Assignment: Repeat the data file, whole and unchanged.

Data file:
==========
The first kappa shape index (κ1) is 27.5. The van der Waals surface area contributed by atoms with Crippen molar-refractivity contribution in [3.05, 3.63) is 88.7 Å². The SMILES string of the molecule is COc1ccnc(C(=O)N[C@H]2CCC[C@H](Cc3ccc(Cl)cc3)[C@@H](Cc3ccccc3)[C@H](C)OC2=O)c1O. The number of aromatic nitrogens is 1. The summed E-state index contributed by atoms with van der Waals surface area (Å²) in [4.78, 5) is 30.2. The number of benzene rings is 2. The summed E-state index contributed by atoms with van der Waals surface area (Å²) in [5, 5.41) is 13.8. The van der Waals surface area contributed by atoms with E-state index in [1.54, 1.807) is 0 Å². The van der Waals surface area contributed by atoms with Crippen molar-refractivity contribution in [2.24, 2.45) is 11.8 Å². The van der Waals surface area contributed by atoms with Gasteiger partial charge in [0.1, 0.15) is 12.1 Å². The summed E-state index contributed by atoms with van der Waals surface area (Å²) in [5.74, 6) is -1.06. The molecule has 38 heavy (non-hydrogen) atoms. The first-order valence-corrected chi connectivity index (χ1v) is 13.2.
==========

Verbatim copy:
The first kappa shape index (κ1) is 27.5. The van der Waals surface area contributed by atoms with Crippen molar-refractivity contribution in [3.05, 3.63) is 88.7 Å². The SMILES string of the molecule is COc1ccnc(C(=O)N[C@H]2CCC[C@H](Cc3ccc(Cl)cc3)[C@@H](Cc3ccccc3)[C@H](C)OC2=O)c1O. The number of aromatic nitrogens is 1. The summed E-state index contributed by atoms with van der Waals surface area (Å²) in [4.78, 5) is 30.2. The number of benzene rings is 2. The summed E-state index contributed by atoms with van der Waals surface area (Å²) in [5, 5.41) is 13.8. The van der Waals surface area contributed by atoms with E-state index in [1.54, 1.807) is 0 Å². The van der Waals surface area contributed by atoms with Crippen molar-refractivity contribution in [2.24, 2.45) is 11.8 Å². The van der Waals surface area contributed by atoms with Gasteiger partial charge in [0.1, 0.15) is 12.1 Å². The summed E-state index contributed by atoms with van der Waals surface area (Å²) in [5.74, 6) is -1.06. The molecule has 38 heavy (non-hydrogen) atoms. The first-order valence-corrected chi connectivity index (χ1v) is 13.2.